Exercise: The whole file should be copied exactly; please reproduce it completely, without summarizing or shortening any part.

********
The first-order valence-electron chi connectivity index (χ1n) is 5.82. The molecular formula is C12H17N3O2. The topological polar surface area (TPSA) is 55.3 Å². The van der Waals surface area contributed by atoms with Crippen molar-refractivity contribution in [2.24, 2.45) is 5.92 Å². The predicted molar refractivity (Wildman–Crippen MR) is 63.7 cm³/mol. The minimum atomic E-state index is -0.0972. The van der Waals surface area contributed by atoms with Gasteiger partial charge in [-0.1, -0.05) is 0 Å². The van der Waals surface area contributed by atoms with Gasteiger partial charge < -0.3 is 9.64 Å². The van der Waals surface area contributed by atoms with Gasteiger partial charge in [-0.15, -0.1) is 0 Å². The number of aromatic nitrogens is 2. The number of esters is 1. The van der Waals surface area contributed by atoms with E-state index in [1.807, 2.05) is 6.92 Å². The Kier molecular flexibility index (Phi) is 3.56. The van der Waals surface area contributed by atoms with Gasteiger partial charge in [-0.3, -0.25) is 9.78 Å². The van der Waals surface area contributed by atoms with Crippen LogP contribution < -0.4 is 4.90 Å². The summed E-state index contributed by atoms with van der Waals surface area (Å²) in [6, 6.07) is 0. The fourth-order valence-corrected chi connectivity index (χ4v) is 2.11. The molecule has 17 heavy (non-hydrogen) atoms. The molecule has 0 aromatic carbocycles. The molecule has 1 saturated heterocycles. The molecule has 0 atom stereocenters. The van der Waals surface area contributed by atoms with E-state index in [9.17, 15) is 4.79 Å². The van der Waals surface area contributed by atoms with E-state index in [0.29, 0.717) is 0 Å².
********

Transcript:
The first-order valence-electron chi connectivity index (χ1n) is 5.82. The molecular formula is C12H17N3O2. The topological polar surface area (TPSA) is 55.3 Å². The van der Waals surface area contributed by atoms with Crippen molar-refractivity contribution in [2.24, 2.45) is 5.92 Å². The predicted molar refractivity (Wildman–Crippen MR) is 63.7 cm³/mol. The minimum atomic E-state index is -0.0972. The van der Waals surface area contributed by atoms with Gasteiger partial charge in [-0.1, -0.05) is 0 Å². The van der Waals surface area contributed by atoms with Gasteiger partial charge < -0.3 is 9.64 Å². The van der Waals surface area contributed by atoms with Gasteiger partial charge in [-0.15, -0.1) is 0 Å². The number of aromatic nitrogens is 2. The number of esters is 1. The van der Waals surface area contributed by atoms with E-state index in [1.807, 2.05) is 6.92 Å². The Kier molecular flexibility index (Phi) is 3.56. The van der Waals surface area contributed by atoms with Gasteiger partial charge in [-0.3, -0.25) is 9.78 Å². The van der Waals surface area contributed by atoms with Crippen LogP contribution < -0.4 is 4.90 Å². The summed E-state index contributed by atoms with van der Waals surface area (Å²) in [6, 6.07) is 0. The fourth-order valence-corrected chi connectivity index (χ4v) is 2.11. The molecule has 17 heavy (non-hydrogen) atoms. The molecule has 0 aromatic carbocycles. The molecule has 1 saturated heterocycles. The molecule has 0 atom stereocenters. The van der Waals surface area contributed by atoms with E-state index in [9.17, 15) is 4.79 Å². The van der Waals surface area contributed by atoms with E-state index in [0.29, 0.717) is 0 Å².